Volatile oil a drag on govt coffers

THE first three months of the year have been the best quarter for oil traders in recent years. Vitol, which is the largest independent energy trader in the world with 350 partners spread across the globe, made a clean profit of US$600mil (RM2.48bil) in the first quarter from the trading of oil.However, repeating the feat would be difficult.

Even the most seasoned of oil traders feel that oil would be volatile in the next few months and predicting the direction of the market is rather complicated.

The top trader in London-based Merchant Commodity Fund, Doug King, has described the oil market as greatly uncertain because traders are grappling with the dynamic forces of supply and demand.

The comments from King, who made a fortune by correctly predicting that oil was falling off the cliff from its US$100 per barrel in 2014, come amidst a roller-coaster ride for oil in the last one year.

In October last year, Brent crude hit a high of US$86 before coming down to a low of US$50 on Dec 24. The year started well with oil rising gradually to US$74 in the last week of April before coming down to US$60 last week.

In the last few days, Brent crude has inched up slowly to US$62 per barrel. The technicals on Brent crude point to at least two major resistance levels before it stays comfortably above the US$70-per-barrel mark.

The wild swings are not good for Malaysia, as the budget for this year is based on US$70 per barrel. We are six months into the year and according to data from Bloomberg, the average price of Brent crude is US$66 per barrel.

Can oil average the year at US$70 per barrel? Would we be able to achieve our growth target of 4.9% without breaching the federal government budget deficit of 3.4% for 2019?

The answer points to one person – US President Donald Trump. As the US president continues to press ahead with his “US First” policy ahead of the election next year, it would appear that oil prices will continue to be subdued.

The days of Saudi Arabia-led Opec controlling the price of oil is over. The US now calls the shots on how low or high it wants oil prices to be.

Saudi Arabia has the advantage of having the largest reserves of oil with the lowest cost of production. However, Saudi Arabia, together with allies from non-Opec countries such as Russia, is unable to control the supply-demand dynamics of oil.

The US, thanks to shale oil and gas, is a net exporter of energy. On top of that, it controls the supply and demand side of oil through other measures such as the trade war and sanctions on Iran.

The trade war with China has put a dent on global growth, which, in turn, has caused a global slowdown.

The International Monetary Fund (IMF) has predicted global economic growth to slow down to 3.3% this year from 3.6% last year before rising again to 3.6% in 2020.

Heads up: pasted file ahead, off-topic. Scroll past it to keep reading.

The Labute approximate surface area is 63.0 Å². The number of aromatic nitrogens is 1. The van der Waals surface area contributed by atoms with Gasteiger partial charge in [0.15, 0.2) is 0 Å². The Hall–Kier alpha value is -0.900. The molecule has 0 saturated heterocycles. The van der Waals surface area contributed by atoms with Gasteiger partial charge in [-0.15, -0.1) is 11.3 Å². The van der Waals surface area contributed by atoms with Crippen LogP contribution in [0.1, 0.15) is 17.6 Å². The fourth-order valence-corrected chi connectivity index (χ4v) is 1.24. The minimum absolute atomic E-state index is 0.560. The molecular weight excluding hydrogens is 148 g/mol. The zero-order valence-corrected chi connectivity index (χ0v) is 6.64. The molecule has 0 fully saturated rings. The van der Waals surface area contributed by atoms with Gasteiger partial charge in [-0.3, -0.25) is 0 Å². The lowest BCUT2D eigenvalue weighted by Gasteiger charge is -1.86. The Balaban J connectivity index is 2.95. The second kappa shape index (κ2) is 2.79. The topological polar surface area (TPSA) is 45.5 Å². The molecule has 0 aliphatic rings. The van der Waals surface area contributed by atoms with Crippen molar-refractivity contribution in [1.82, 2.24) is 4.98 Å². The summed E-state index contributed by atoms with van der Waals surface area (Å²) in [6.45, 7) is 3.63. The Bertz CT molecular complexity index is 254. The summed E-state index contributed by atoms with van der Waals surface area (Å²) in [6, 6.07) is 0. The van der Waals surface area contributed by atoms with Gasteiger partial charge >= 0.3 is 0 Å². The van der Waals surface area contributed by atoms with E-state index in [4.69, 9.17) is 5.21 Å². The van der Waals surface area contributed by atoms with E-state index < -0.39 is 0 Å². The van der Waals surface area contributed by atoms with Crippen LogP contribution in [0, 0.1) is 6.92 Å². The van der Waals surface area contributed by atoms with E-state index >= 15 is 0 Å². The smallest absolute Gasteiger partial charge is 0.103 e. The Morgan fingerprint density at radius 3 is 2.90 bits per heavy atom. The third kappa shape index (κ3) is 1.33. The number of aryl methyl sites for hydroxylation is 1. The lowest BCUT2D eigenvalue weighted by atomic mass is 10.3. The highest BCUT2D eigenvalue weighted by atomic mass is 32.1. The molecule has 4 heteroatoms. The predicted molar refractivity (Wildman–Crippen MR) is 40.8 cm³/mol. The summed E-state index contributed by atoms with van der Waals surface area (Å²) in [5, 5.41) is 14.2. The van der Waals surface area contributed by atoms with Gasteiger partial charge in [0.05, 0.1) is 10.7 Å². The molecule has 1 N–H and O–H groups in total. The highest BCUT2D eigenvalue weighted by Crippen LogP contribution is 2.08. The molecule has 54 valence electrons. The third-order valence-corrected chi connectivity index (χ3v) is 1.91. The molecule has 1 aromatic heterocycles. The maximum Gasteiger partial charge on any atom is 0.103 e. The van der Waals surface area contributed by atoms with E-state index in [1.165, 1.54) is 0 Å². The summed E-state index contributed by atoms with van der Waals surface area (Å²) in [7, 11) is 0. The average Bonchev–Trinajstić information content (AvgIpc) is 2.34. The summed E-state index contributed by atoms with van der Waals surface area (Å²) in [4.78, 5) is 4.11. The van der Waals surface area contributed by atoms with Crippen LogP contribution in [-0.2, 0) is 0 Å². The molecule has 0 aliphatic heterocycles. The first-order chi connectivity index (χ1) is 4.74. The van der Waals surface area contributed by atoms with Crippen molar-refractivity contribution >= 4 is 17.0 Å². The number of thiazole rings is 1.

Slower global economic growth is not good for oil, as demand is subdued.

Three years ago, China played an important role in determining the price of oil. It was a large consumer of the fuel and continues to be so, importing in excess of 10 million barrels of oil equivalent per day.

However, since 2015, China has been battling to restructure its domestic economy, which has excess capacity in most areas from manufacturing to property and buildings due to easy supply of money there. The bad loans, especially from the many peer-to-peer lending platforms, have further crippled the financial system.

But China’s resolve to put its house in order showed results when it recorded a 6.4% economic growth in the first quarter of this year, exceeding expectations marginally. China is expected to chalk up a growth of 6.5% this year.

But the prediction for the second-largest economy in the world has dampened after Trump escalated the trade war against it. In May, talks between the US and China broke down, resulting in the former slapping a 25% tariff on US$250bil worth of China’s exports.

On the supply side, there are constraints.

Venezuela, which is blessed with an abundance of oil, cannot get the commodity off the ground because of the political turmoil in that country. The US has also imposed sanctions on the existing administration of Venezuela.

The US has also imposed sanctions on Iran, the country with the second-largest oil reserves in the Middle East after Saudi Arabia, due to issues with regards to nuclear weapons.

In theory, when there are constraints in the supply of oil, it should help boost oil prices. However, it is not having any impact on oil prices, which leaves predicting oil prices a rather difficult task.

Late last year when Budget 2019 was delivered, many would not have doubted that the oil price would average US$70 per barrel. Now, nobody dares to predict with certainty that oil would average US$70 for the year.

Malaysia’s trade numbers are improving, beating the consensus, while the ringgit has improved against a weakened US dollar. Finance Minister Lim Guan Eng is confident that the economy will grow 4.9% this year without the federal government having to spend more than the predicted 3.4% deficit.

The optimists say that the government has a few aces up its sleeve to come up with the shortfall in revenue should Brent crude average less than US$70 per barrel. Among them is the expected increase in the income tax collection.

However, if oil prices continue to be volatile, which is likely to be the case, the task ahead for the government would be even harder.

The Alternative View